Are there piles of people out there saying "man, sending that CRM project to Bangalore was the best thing I ever did.  Fantastic, clean, maintainable code and all completed on time!  You bet I'm sending over my next project".  Are we hearing that over and over?  I haven't.  Doesn't mean that isn't people's experience.

Does anyone out there know for certain that most companies are happy with their decision?  Or is it too early to tell how their decision has turned out?

I'm more willing to be afraid with real information than be afraid of uncertainty...

Bill Carlson
Thursday, August 21, 2003

Does anyone out there know for certain that most companies are happy with their decision? 

Even if it's a failure companies will call it a success. I have done a few large projects that the technical people deemed failures but were twisted and called a success by upper management or directors.

Also, how is the cost for outsourcing accounted for. Where does it show up on the books? I have only taken a couple accounting courses but I do know that so called aggressive accounting is used at places.

Tom Vu
Thursday, August 21, 2003

The funny thing about it is that the worse a failure the outsourcing is, the bigger the success it can be made to look like.

Say they outsource a project that could be done locally in 10 person-months, and the offshore firm does it in 25 person-months.  Management will calculate their savings by comparing it with the cost of 25 person-months locally. So if it had taken 40 person-months, the savings would be made to look even bigger, as it would then be compared against 40 person-months locally.

Like I said before, outsourcing is about creating the *illusion* of savings so management can secure bonuses for themselves, just like dotcom was about creating the illusion of profits so management could secure bonuses for themselves.  Reality is often quite different.  But the reality will be hidden as long as it is financially possible to do so.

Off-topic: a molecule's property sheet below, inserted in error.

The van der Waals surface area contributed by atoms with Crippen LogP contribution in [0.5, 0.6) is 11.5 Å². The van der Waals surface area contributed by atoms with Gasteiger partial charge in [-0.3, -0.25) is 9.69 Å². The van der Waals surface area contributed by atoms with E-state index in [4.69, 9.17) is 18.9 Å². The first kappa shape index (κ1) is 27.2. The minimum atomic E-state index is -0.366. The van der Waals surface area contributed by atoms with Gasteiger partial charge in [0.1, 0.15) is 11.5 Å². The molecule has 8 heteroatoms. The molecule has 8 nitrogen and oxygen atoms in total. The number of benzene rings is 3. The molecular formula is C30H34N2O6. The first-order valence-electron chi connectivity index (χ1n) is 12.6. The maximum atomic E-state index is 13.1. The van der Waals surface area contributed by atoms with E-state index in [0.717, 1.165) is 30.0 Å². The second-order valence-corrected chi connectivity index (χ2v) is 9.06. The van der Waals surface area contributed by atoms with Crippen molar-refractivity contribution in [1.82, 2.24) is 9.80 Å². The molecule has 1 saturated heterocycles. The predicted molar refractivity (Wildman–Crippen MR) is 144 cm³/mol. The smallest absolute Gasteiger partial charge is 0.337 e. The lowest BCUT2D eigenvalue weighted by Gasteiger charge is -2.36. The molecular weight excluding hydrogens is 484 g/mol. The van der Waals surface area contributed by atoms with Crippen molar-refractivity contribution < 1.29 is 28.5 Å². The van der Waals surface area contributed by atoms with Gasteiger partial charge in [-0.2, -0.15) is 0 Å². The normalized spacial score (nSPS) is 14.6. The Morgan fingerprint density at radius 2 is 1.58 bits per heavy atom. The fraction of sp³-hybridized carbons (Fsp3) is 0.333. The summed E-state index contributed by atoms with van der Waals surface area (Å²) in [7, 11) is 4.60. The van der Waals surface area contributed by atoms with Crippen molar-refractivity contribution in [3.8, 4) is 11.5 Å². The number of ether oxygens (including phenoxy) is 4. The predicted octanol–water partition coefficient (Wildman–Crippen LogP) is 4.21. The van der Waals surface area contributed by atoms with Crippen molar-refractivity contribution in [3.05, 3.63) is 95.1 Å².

T. Norman
Thursday, August 21, 2003

I think the threat is two-fold.  First, you have customers going to american companies with requests, these companies then farm out the work to India/China, wherever.  How long do you think it will be before the Indians/Chinese/wherevers learn how to cut the middleman?  Not long, IMHO.

Second, why does software quality suck?  Because hiring a test team of the same size as the development team is expensive.  But when the wages are 1/10 the american rate, it's still only 20% the domestic cost for development.  So now you have development teams, working in parallel with test teams, combined making much less than half the american *development* team, and producing software of much higher quality.  Testing counts, it also costs a lot of money done right.

I think that second issue is what will kill the domestic software industry.  I've worked too many jobs where "Quality is job 1, except when it's time to ship the damn thing".    I've shipped too many products that needed more testing, and used too many products that needed more testing (read: Microsoft) to have warm fuzzies about the whole testing thing.

Friday, August 22, 2003

The elimination of taxes on dividend income is going to drive all companies to pay dividends. Analysts believe that dividend payments rather than growth will drive investment now. Some analysts believe that the tax cut coupled with negative prime interest rates will force businesses to borrow to pay dividends and that starts to look like a way for the goverment to pay business through the Federal Reserve to pay dividends.